I’ve been reading further into Albert Jack’s book It’s a Wonderful Word and where the word ‘marmalde’ comes from. There are two theories. The most popular story is that is comes from Marie malade (‘ill Mary’) referring to Mary, Queen of Scots in which she apparently used the spread to settle her stomach during seasickness. But the word probably doesn’t derive from this at all.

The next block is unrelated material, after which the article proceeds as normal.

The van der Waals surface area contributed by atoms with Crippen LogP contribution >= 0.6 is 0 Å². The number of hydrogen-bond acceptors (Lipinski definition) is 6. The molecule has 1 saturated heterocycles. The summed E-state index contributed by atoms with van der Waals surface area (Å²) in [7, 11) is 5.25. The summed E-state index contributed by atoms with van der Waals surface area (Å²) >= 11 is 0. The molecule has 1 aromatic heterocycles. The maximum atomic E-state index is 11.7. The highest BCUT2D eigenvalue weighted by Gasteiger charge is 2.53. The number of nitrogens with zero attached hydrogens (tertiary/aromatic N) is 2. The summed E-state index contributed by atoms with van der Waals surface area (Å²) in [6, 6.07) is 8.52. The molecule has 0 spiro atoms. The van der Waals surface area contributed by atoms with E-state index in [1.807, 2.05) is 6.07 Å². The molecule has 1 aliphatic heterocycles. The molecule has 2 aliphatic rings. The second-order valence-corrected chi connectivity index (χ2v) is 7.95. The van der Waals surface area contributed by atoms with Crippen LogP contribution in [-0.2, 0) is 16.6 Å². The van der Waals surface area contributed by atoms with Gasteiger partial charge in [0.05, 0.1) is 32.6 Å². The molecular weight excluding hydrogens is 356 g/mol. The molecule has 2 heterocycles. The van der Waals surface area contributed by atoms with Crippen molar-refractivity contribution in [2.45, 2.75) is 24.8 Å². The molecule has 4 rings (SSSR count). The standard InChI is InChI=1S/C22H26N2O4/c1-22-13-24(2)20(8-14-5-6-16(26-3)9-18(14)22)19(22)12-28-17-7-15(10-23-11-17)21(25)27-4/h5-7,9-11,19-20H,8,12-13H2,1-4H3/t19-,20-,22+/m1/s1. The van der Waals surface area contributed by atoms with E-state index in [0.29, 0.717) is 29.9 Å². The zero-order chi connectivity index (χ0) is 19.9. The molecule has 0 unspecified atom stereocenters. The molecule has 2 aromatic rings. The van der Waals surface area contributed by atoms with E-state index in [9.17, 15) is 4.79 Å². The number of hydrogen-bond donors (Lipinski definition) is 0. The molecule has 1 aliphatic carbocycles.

‘Marmaade’ was in use by 1480 according to the OED. If we look further, it is perhaps easy to see why the first theory has gained so much weight, as ‘mer’ means sea and ‘malade’ means sick. But the word actually comes from Portuguese ‘marmelada’, a name for a sweet paste or spread. In Portuguese, ‘quince’ is ‘marmelo’ which were imported as a luxury to Britain from the late fifteenth century. Quince was so expensive it was only used by royalty and the elite. As a result, Tudor cooks created a cheaper version using lemons and bitter Seville oranges that they called ‘marmalades’. Interestingly, the Tudors then cut it into slices and ate it as sweets which must have been quite sickly. The first marmalade factory was built in Dundee in 1797 and the cheaper version remained popular ever since, and began to be a popular spread of choice at breakfast time.